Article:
To fully understand why China's housing market has ballooned into a new and increasingly risky bubble, we have to understand that it's not just government policies that have created a runaway speculative market; other financial and cultural issues are also at work.
Patrick Chovanec, an associate professor at Tsinghua University's School of Economics and Management in Beijing, China, recently described a number of these key issues. (I can confirm these from first-hand experience in China, and from our friends who have owned condos in China for many years and live there part-time.) The key issues include:
1. There are no property taxes in China, so the costs of carrying speculative (empty) homes is very low in comparison to the U.S.
2. Property values have, with brief interruptions, risen for decades, so the average Chinese household considers real estate a much safer bet against inflation than the stock market.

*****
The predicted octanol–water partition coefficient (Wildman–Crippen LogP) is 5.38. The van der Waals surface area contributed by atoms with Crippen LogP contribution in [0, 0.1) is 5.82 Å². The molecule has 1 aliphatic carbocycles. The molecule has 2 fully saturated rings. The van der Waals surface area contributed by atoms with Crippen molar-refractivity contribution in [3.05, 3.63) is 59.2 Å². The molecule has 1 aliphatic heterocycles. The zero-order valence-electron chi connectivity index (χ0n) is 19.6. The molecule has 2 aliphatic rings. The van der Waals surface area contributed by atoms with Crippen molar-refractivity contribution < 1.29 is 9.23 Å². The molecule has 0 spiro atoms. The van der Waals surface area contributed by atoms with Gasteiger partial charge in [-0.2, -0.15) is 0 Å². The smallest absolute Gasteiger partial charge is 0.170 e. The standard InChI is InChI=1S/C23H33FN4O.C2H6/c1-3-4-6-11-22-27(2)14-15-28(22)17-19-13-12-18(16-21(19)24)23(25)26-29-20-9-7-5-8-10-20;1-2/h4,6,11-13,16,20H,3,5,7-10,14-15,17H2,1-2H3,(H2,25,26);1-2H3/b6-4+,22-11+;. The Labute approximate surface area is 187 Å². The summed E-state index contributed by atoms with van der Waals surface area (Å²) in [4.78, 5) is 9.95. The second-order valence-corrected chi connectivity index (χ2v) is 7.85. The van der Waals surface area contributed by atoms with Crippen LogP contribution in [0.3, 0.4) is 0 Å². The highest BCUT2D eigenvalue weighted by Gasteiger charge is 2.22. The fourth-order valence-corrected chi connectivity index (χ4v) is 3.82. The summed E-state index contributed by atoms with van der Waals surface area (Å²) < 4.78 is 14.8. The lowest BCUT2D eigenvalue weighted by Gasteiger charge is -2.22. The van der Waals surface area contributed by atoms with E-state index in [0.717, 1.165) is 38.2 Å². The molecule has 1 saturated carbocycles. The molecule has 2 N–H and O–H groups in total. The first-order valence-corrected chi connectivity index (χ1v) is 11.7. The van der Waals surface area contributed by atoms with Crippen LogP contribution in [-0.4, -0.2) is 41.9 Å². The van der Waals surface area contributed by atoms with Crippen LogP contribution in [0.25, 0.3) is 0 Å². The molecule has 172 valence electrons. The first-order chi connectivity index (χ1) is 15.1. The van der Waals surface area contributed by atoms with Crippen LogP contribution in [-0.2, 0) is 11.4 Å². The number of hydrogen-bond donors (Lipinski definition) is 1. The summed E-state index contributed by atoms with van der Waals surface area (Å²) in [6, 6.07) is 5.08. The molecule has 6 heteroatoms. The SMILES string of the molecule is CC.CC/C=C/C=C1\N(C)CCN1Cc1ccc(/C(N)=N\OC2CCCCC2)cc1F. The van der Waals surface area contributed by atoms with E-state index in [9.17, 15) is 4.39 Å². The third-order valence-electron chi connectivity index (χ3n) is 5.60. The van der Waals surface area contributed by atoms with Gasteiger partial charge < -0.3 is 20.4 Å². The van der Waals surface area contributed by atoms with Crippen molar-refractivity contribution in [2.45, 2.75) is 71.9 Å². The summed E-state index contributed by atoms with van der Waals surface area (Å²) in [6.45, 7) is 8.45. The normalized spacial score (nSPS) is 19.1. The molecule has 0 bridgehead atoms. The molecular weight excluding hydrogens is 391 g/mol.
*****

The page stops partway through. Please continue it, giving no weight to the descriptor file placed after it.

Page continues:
3. Until recently, households had few investment alternatives to a simple low-yield savings account. The incredible boom and bust in the Chinese stock market in 2006-08 -- akin to the dot-com mania in NASDAQ stocks in 1998-2000 in the U.S. -- left many Chinese investors wary of the stock market. As a result, many view owning investment properties as akin to "money in a savings account," that is, a low-risk, long-term investment.
4. Though the central government is trying to suppress speculation, it is aiming at the wrong target. Flipping property is simply not common in China; the overall number of sales of existing homes is very low by U.S. standards. The speculation arises from the easing of lending by the central government and local government dependency on real estate development for revenues and economic growth. As a result, the planned tax on private re-sale transactions will do little to lower speculation.